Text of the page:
In November 2019, for instance, the Supreme Court declined to dismiss a 2014 lawsuit that several families of victims of the Sandy Hook shooting filed against Remington Arms Co. for the way it marketed the assault-style rifle that was used to kill 20 children and six adults in the 2012 school shooting. A Connecticut judge later ruled that the case would proceed to trial.

In July 2021, Remington offered the families nearly $33 million to settle — but the case is still pending.

As for other industries with certain legal protections, we have written about broad liability exemptions for vaccine manufacturers and administrators, for example.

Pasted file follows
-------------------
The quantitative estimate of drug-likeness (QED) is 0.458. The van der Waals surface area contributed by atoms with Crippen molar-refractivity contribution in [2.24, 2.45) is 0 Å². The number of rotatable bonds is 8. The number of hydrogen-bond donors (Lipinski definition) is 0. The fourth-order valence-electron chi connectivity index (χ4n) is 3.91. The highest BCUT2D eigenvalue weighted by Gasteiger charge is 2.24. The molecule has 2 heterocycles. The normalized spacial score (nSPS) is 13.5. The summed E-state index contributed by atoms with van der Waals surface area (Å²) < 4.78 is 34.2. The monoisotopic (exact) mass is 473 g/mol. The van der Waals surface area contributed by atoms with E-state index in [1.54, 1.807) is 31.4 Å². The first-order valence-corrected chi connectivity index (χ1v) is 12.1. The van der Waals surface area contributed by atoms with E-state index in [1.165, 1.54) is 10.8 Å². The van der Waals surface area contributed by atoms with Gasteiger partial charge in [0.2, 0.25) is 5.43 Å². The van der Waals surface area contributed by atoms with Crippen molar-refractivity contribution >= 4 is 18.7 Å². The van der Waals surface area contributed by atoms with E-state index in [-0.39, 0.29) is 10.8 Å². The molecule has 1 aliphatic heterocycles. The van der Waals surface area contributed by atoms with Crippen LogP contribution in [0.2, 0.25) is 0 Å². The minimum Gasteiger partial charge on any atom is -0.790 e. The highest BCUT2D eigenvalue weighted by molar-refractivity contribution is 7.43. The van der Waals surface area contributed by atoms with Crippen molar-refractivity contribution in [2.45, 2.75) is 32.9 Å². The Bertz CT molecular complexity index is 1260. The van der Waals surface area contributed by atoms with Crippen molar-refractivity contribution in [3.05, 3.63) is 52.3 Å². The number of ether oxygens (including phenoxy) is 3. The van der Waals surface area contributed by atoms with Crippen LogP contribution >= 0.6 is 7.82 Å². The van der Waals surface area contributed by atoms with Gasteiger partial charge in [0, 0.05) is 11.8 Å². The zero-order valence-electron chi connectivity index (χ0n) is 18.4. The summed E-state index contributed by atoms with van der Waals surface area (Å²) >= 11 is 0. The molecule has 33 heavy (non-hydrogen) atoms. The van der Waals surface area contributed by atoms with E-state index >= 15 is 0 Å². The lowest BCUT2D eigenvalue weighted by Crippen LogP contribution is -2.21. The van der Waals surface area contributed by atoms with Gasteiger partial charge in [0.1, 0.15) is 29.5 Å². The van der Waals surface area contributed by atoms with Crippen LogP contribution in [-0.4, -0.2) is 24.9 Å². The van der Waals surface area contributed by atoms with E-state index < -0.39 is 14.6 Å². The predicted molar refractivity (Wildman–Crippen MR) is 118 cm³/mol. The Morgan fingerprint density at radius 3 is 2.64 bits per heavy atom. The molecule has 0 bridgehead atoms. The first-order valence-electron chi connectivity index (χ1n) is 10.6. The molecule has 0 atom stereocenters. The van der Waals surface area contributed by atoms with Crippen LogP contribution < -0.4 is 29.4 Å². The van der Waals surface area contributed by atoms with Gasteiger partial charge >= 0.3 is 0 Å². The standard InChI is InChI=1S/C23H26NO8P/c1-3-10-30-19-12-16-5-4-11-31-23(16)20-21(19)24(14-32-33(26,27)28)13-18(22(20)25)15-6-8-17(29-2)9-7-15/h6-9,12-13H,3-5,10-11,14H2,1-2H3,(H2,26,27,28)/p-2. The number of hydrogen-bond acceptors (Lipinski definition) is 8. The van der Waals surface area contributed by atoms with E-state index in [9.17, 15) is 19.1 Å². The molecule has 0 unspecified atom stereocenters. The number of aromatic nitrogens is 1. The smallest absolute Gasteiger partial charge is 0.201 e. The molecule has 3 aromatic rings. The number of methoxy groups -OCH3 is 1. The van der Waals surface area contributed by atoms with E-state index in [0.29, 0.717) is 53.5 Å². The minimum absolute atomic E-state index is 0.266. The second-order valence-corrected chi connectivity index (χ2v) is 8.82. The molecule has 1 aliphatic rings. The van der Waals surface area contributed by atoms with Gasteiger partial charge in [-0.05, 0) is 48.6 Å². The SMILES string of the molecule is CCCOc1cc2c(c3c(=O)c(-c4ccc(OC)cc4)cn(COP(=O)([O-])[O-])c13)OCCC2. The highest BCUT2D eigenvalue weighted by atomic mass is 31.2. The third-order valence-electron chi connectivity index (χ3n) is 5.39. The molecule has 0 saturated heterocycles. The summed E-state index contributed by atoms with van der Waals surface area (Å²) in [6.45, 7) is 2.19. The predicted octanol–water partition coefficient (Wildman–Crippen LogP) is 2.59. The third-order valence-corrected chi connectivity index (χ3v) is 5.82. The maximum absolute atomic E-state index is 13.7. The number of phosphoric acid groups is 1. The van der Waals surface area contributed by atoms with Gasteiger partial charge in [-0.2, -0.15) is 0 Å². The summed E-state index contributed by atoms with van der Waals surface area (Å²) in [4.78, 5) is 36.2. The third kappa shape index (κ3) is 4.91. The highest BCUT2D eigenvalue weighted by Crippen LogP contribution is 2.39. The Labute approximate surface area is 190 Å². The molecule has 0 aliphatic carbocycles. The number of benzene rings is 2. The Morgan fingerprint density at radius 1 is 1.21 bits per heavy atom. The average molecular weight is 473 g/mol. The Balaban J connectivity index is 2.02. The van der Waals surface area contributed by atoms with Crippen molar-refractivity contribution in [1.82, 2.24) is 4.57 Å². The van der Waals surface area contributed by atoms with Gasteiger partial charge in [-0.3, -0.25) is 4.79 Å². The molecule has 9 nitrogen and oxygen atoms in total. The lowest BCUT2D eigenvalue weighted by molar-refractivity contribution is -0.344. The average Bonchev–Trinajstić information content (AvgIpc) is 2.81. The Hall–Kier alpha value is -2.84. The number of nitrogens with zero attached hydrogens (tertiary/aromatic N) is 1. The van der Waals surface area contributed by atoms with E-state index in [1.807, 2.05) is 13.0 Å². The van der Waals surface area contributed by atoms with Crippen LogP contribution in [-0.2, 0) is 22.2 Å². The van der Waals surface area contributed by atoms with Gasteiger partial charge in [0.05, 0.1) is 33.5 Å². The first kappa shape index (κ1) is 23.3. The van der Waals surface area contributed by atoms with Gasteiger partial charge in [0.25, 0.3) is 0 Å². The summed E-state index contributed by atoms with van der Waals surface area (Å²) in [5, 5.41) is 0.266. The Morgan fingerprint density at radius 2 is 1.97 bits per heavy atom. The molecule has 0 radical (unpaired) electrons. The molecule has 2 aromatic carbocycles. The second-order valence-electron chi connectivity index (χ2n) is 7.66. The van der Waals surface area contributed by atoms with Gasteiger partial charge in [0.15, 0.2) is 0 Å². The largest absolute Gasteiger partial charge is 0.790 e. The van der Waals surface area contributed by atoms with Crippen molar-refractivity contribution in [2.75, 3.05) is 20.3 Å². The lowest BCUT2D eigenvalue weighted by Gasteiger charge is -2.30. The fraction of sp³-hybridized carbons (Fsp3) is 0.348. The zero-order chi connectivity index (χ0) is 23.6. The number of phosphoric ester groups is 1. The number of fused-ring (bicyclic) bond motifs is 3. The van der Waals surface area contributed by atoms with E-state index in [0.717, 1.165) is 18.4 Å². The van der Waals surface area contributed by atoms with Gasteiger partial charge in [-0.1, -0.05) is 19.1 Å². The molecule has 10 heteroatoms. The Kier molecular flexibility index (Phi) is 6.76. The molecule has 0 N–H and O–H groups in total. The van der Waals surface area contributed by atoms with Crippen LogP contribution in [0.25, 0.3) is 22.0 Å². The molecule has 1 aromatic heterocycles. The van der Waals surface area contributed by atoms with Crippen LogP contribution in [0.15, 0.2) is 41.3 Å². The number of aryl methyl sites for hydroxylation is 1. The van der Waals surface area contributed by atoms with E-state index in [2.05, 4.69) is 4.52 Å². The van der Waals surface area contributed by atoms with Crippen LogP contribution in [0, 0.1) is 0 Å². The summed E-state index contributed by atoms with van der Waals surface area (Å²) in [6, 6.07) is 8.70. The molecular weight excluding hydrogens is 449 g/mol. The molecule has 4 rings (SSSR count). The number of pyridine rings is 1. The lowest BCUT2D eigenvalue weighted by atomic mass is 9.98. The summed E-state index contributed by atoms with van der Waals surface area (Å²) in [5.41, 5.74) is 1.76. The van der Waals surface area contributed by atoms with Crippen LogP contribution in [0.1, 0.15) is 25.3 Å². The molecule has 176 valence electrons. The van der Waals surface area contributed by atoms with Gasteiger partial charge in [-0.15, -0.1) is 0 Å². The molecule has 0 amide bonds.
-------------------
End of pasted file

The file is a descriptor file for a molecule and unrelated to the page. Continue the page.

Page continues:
In a May 2020 legal brief, the Congressional Research Service said that the Public Readiness and Emergency Preparedness Act “shields manufacturers, distributors, healthcare providers, and other entities from liability for injuries resulting from the use or administration of certain medical products during a public health emergency,” including the COVID-19 pandemic. “The sole exception to PREP Act immunity is for death or serious physical injury caused by ‘willful misconduct,’” another CRS report says.

However, individuals who die or are seriously injured due to the administration of a covered product may be eligible to receive compensation through the federal Countermeasures Injury Compensation Program.